Sell a classic car Morgan Plus 4. The Morgan Plus 4 (or +4) is an automobile produced by the Morgan Motor Company from 1950 to 1969.
It is a more powerful and longer version of the company’s previous 4/4 model.
Plus 4 productions was revived in 1985.
After World War II Morgan had re-introduced their 4/4 model fitted with a 1267 cc Standard engine.
This continued in production until 1950 when it was replaced by the larger Plus 4 announced at the 1950 Earl’s Court Motor Show.
The Plus 4 at its introduction was fitted with:
- A 2088 cc engine based on that used in the Standard Vanguard
- A strengthened 4/4, chassis
- A wheelbase lengthened by 4 in (102 mm).
- Hydraulic brakes
In 1953 a higher performance version was announced with the 1991 cc I4 engine as used in the Triumph TR2.
The radiator grille was now surrounded by a cowl that blended into the bonnet.
Front disc brakes became an option in 1959 and were standardized in 1960.
From 1962 the engine was the Triumph TR4 unit, which increased displacement to 2138 cc.
In 1955 the less powerful 4/4 model re-appeared in phase II form.
The 96 in (2,438 mm) wheelbase of the Plus 4 was adopted by the 4/4 when it reappeared in 1955, after which the two cars were for most purposes the same length and width.
Also at the 1962 Geneva Motor Show.
On display at the official Morgan stand the very unofficial Morgan +4 Ashley Sportiva Coupe developed by the then Swiss Morgan Importer.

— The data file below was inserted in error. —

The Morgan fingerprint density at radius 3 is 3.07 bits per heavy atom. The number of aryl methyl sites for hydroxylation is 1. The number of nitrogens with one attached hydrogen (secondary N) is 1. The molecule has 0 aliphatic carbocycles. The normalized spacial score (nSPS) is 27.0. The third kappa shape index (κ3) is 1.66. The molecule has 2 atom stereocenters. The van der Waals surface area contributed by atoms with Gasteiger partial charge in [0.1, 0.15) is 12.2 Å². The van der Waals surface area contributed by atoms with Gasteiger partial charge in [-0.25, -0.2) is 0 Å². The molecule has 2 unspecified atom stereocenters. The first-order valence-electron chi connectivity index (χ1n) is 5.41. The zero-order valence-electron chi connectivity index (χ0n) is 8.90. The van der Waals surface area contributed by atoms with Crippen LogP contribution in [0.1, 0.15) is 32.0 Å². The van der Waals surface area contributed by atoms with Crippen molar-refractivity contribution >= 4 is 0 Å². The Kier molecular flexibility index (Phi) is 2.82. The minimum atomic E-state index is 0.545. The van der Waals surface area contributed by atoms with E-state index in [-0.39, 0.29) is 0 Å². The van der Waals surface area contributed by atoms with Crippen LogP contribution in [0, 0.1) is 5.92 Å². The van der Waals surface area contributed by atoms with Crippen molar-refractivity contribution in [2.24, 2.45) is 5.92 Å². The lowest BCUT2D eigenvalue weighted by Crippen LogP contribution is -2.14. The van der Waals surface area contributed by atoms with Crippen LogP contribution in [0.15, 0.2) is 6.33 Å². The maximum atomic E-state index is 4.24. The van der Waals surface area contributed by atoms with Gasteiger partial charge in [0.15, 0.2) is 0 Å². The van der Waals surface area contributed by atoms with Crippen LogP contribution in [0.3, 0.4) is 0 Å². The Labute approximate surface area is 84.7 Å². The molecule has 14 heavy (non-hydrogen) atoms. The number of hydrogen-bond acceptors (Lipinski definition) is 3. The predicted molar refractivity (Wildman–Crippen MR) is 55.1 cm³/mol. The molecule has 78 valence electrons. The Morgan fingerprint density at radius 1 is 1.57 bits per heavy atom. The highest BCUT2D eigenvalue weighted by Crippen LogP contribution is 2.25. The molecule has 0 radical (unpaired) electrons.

Body styles available were a
- 2 seat sports
- 4 seat sports
- luxurious 2 or 4 seat drophead coupé 4 seat coupé 1954-1956 only
One of the interesting quirks of the Morgan Plus 4 was that the engine cowling fitted so closely to the engine that there was no room for an air filter.
A racing version, the Plus 4 Super Sports was available from 1962 with a tuned engine and lightweight body.
A TR3 engined two-seater car was tested by the British magazine The Motor in 1958.
It had a top speed of 100.3 mph (161.4 km/h) and could accelerate from 0-60 mph (97 km/h) in 9.7 seconds.
A fuel consumption of 27.1 miles per imperial gallon (10.4 L/100 km; 22.6 mpg?US) was recorded. The test car cost £1017 including taxes of £340.
Morgan Plus 8
1968 – 2004
2012 – present
Malvern, Worcestershire, England
Body and chassis
98 in (2,489 mm)
146 in (3,708 mm)
57.5–67.0 in (1,460–1,702 mm)
52 in (1,321 mm)
1,876 lb (851 kg)
The Morgan Plus 8 is a sports car built by British car makers Morgan from 1968 to 2004.
It’s instant and enduring popularity has been credited with saving the company and keeping the company famous during the 36 years of its manufacture.
Among Morgan enthusiasts, it is deeply associated with Peter Morgan, the owner-chairman behind its design.
The development of the Plus 8 was led by Maurice Owen, an engineer taken on specifically for the role.
The Plus 8 prototype was based on a:
- Modified chassis from the Plus 4
- Altered to accept the Rover alloy block 215 cu in (3.5 l) V8
Plus 4’s Moss gearbox was carried over and the Salisbury 7HA axle was updated with a limited slip differential.
The chassis was developed in stages to accommodate gearbox changes in 1973 and 1976
The body widened in 1976 to accommodate the:
- Widened chassis
- The wings widened to accommodate larger tires
This was to handle the increased power and the trend for a lower profile and wider tires.
The original 1968 Plus 8 was 57 inches (1,400 mm) wide and the last was 64 inches (1,600 mm) (with an optional “widebody” at 67 inches (1,700 mm))
For several years in the 1960s, the Plus Eight was the fastest-accelerating UK production car.
To mark the 35th year of production of its Plus 8, MMC released a commemorative ‘Anniversary Edition’ in 2003.